7:30 p.m., Tonic, Mount Pleasant
Naniette: The night of the date, the restaurant's hostess told Sam I wasn't there [yet], so I sat downstairs waiting for about 10 minutes, just text-messaging my girlfriends.
Sam: I was upstairs having a drink. After a while, the hostess walked me downstairs to Naniette, who was very attractive and pretty fit. She had good height-to-weight proportions and short hair, sort of like how Halle Berry used to wear it.
Naniette: He was an attractive man, nice build, taller than me, which is always a plus. But as soon as he walked up, he started talking. We sat down at our table and it was, like, boom, boom, boom, a constant barrage -- just a strange conglomeration of questions and statements, my favorite being, "What do you think of black licorice?"
Sam: I thought I'd try out a few unique questions that I'd used at speed-dating events. But I guess they're not really useful on normal dates. I didn't want to have any awkward pauses, so I just kept talking.
Naniette: He was smart, cute and sweet, but he came across as a bit socially awkward. He also seemed very nervous. I considered putting my hand on top of his and saying, "It's okay. Relax." He told me he'd lost a lot of weight with Weight Watchers, and kept it off, which is very admirable. Then he ordered a huge plate of tater tots and the pulled pork sandwich.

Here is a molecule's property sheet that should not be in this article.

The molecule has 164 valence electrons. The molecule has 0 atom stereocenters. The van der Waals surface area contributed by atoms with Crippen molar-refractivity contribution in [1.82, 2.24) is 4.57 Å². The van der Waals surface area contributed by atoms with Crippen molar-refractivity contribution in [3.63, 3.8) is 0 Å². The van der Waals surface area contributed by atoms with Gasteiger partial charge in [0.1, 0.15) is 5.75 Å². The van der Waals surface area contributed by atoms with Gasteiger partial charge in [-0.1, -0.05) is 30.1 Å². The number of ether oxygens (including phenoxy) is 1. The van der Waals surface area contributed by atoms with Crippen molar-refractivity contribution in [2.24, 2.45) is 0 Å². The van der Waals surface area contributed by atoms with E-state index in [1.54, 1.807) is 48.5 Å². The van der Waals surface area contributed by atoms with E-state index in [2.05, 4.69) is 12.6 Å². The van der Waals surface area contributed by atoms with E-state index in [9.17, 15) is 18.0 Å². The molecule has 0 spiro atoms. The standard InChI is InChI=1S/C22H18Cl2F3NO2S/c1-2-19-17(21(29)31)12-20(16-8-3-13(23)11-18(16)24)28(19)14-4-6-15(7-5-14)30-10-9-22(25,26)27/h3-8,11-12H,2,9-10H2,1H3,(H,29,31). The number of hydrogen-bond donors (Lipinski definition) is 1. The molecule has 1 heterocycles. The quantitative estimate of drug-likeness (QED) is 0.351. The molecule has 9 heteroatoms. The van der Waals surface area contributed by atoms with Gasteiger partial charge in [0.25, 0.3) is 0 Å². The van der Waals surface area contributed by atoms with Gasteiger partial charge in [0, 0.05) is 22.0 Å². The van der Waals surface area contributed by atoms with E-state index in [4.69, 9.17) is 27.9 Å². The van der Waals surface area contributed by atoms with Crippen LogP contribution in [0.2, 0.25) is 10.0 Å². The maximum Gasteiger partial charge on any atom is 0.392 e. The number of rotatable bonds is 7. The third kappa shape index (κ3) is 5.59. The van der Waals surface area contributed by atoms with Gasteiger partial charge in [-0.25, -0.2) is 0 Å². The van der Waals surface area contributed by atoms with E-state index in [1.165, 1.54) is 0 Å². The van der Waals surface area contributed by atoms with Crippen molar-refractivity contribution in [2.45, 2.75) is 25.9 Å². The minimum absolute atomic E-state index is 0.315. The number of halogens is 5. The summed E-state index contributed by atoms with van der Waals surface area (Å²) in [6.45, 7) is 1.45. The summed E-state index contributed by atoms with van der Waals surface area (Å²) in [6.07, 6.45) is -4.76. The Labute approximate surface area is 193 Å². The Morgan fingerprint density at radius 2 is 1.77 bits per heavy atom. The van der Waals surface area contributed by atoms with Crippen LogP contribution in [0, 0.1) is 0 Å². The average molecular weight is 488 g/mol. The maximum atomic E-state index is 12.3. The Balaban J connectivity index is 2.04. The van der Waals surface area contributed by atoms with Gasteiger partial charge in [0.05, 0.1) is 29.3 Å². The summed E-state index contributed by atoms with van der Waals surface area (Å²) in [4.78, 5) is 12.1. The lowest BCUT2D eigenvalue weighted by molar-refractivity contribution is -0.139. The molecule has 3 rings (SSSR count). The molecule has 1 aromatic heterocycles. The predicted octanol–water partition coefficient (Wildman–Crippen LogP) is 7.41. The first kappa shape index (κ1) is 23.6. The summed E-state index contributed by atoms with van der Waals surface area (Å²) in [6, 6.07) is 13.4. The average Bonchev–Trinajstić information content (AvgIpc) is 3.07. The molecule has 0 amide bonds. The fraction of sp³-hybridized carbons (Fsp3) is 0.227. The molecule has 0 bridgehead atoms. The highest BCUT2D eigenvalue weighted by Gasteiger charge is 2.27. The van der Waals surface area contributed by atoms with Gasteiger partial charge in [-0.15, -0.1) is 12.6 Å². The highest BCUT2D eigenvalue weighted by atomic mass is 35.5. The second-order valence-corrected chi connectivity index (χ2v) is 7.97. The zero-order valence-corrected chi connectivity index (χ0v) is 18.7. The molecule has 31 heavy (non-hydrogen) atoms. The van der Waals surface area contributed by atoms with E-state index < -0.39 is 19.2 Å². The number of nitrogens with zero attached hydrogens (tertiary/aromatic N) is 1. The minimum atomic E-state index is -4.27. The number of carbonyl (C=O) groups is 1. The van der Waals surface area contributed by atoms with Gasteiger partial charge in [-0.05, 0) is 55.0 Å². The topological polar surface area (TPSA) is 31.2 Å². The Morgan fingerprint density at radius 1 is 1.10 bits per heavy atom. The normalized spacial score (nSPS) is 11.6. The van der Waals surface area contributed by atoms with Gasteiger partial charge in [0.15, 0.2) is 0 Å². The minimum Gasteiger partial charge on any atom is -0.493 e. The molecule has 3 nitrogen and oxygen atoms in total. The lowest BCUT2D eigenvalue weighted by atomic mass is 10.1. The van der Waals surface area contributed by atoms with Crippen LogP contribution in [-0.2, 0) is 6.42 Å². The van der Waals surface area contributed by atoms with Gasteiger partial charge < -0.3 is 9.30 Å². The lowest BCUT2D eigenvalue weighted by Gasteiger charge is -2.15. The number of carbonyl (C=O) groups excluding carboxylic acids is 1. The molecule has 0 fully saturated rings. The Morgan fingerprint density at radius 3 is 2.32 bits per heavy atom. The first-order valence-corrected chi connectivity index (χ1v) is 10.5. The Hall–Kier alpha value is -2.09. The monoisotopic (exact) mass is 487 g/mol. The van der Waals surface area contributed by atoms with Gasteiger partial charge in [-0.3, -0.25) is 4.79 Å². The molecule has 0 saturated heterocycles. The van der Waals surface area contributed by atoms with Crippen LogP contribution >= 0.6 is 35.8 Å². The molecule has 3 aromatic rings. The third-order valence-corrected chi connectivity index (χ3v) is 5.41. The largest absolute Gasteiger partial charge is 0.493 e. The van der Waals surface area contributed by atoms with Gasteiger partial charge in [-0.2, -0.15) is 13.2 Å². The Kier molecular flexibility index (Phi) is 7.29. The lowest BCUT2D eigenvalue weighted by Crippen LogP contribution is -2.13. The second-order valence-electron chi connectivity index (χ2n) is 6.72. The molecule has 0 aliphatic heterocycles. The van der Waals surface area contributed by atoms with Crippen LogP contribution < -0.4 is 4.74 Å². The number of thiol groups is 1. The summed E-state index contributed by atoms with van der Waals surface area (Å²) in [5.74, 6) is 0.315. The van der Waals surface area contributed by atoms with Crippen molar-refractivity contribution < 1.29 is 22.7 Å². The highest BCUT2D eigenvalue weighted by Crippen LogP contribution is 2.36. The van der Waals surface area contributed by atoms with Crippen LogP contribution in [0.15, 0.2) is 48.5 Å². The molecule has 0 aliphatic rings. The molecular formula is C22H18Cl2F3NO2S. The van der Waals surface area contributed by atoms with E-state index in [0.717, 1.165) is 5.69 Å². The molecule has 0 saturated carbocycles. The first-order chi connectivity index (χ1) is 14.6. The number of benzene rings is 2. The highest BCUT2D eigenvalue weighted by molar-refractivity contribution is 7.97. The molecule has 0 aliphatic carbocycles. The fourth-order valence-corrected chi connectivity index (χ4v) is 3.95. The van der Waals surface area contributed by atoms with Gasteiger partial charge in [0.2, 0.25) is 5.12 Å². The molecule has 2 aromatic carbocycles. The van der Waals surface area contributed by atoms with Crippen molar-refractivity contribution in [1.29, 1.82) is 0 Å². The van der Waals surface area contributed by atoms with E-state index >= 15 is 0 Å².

Sam: I felt very comfortable with her; she was interesting and certainly pretty, and we had a couple of things in common, like dancing and athletics.
Naniette: At one point during dinner, the manager came over. Sam told him that the restaurant had messed up last year's Festivus celebration because the Festivus pole had ribbons or something. Sam went on about it for, like, 10 minutes.
Sam: I can see how I dominated the conversation, which I feel bad about now.
Naniette: After a while, I think Stockholm syndrome set in. I just sat back and enjoyed the oddness of the date. I mean, he's a very cute guy, and I thought it might be worth it to try to hang in there. But he never gave me an indication that he was interested in me. There was no flirting, no compliments, no follow-through on anything I said. He mentioned that he salsa danced, and I said, "I love dancing!" But he didn't react.
Sam: I was thinking, "We'll have to go dancing at some point." But I guess I'm not too good at showing that. I thought we had good chemistry. The highlight was after dinner. She suggested that we use the leftover money [from The Post's dinner allotment] to buy shots for everyone at the bar! That told me she was playful and had a fun spirit.
Naniette: [Afterward,] he waited outside with me until I got a cab. If he'd offered to go to a coffee shop, I would've still gone with him -- maybe given it 15 or 20 more minutes. But we exchanged numbers, hugged, and that was it. I'd give the night a 2 [out of 5]. We were on different trains, but, you know, if he called me, I'd give it a second chance.
Sam: I'd give it a 4.5. There's not much more I would've wanted in a first date.
Interviews by Jill Hudson Neal
UPDATE: A week later, Naniette and Sam went salsa dancing but agreed to end the night as friends. "I was right the first time," Naniette said. "No spark."
WANT DATE LAB TO SET YOU UP? Go to washingtonpost.com/datelab for details.